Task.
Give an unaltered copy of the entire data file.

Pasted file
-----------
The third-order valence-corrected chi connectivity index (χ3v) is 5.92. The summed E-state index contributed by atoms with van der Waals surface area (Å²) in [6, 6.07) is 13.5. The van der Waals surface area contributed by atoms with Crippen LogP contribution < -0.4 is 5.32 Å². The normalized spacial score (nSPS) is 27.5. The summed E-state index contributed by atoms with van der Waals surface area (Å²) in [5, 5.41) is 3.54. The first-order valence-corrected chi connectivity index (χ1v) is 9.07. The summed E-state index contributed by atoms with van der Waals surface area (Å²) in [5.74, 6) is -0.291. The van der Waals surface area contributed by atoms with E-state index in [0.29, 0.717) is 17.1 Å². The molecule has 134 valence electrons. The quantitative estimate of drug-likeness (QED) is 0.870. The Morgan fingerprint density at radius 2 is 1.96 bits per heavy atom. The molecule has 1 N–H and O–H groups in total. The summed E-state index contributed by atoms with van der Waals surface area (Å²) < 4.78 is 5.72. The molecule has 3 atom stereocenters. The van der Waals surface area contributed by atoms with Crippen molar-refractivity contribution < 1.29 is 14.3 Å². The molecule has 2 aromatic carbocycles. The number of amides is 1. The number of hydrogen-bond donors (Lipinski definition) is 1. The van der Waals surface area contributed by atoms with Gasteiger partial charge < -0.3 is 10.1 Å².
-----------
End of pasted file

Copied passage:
The third-order valence-corrected chi connectivity index (χ3v) is 5.92. The summed E-state index contributed by atoms with van der Waals surface area (Å²) in [6, 6.07) is 13.5. The van der Waals surface area contributed by atoms with Crippen LogP contribution < -0.4 is 5.32 Å². The normalized spacial score (nSPS) is 27.5. The summed E-state index contributed by atoms with van der Waals surface area (Å²) in [5, 5.41) is 3.54. The first-order valence-corrected chi connectivity index (χ1v) is 9.07. The summed E-state index contributed by atoms with van der Waals surface area (Å²) in [5.74, 6) is -0.291. The van der Waals surface area contributed by atoms with E-state index in [0.29, 0.717) is 17.1 Å². The molecule has 134 valence electrons. The quantitative estimate of drug-likeness (QED) is 0.870. The Morgan fingerprint density at radius 2 is 1.96 bits per heavy atom. The molecule has 1 N–H and O–H groups in total. The summed E-state index contributed by atoms with van der Waals surface area (Å²) < 4.78 is 5.72. The molecule has 3 atom stereocenters. The van der Waals surface area contributed by atoms with Crippen molar-refractivity contribution < 1.29 is 14.3 Å². The molecule has 2 aromatic carbocycles. The number of amides is 1. The number of hydrogen-bond donors (Lipinski definition) is 1. The van der Waals surface area contributed by atoms with Gasteiger partial charge < -0.3 is 10.1 Å².